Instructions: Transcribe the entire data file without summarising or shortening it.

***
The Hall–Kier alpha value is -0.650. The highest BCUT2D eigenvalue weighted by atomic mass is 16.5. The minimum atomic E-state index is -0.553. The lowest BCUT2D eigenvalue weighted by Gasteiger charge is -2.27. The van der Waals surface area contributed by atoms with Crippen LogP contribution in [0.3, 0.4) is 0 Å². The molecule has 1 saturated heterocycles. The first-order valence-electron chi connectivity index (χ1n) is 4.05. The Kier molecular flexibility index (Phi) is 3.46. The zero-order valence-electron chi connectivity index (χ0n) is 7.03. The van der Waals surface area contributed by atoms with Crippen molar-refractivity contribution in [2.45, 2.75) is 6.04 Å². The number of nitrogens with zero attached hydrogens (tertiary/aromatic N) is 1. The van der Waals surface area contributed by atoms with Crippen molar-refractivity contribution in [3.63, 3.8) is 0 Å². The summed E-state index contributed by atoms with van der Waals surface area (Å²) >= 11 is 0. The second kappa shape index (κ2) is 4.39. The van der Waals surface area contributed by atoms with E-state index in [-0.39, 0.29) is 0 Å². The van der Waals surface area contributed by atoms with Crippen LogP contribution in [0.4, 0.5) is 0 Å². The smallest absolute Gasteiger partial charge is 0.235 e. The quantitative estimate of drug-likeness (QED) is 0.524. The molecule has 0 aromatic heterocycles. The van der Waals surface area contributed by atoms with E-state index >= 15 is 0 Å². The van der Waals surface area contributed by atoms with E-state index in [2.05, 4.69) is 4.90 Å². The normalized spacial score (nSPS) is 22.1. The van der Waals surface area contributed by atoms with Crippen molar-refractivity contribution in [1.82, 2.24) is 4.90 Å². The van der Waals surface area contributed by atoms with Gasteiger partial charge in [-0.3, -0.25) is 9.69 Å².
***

The Hall–Kier alpha value is -0.650. The highest BCUT2D eigenvalue weighted by atomic mass is 16.5. The minimum atomic E-state index is -0.553. The lowest BCUT2D eigenvalue weighted by Gasteiger charge is -2.27. The van der Waals surface area contributed by atoms with Crippen LogP contribution in [0.3, 0.4) is 0 Å². The molecule has 1 saturated heterocycles. The first-order valence-electron chi connectivity index (χ1n) is 4.05. The Kier molecular flexibility index (Phi) is 3.46. The zero-order valence-electron chi connectivity index (χ0n) is 7.03. The van der Waals surface area contributed by atoms with Crippen molar-refractivity contribution in [2.45, 2.75) is 6.04 Å². The number of nitrogens with zero attached hydrogens (tertiary/aromatic N) is 1. The van der Waals surface area contributed by atoms with Crippen molar-refractivity contribution in [3.63, 3.8) is 0 Å². The summed E-state index contributed by atoms with van der Waals surface area (Å²) >= 11 is 0. The second kappa shape index (κ2) is 4.39. The van der Waals surface area contributed by atoms with E-state index in [-0.39, 0.29) is 0 Å². The van der Waals surface area contributed by atoms with Crippen LogP contribution in [0.4, 0.5) is 0 Å². The smallest absolute Gasteiger partial charge is 0.235 e. The quantitative estimate of drug-likeness (QED) is 0.524. The molecule has 0 aromatic heterocycles. The van der Waals surface area contributed by atoms with E-state index >= 15 is 0 Å². The van der Waals surface area contributed by atoms with E-state index in [2.05, 4.69) is 4.90 Å². The normalized spacial score (nSPS) is 22.1. The van der Waals surface area contributed by atoms with Crippen molar-refractivity contribution in [1.82, 2.24) is 4.90 Å². The van der Waals surface area contributed by atoms with Gasteiger partial charge in [-0.3, -0.25) is 9.69 Å².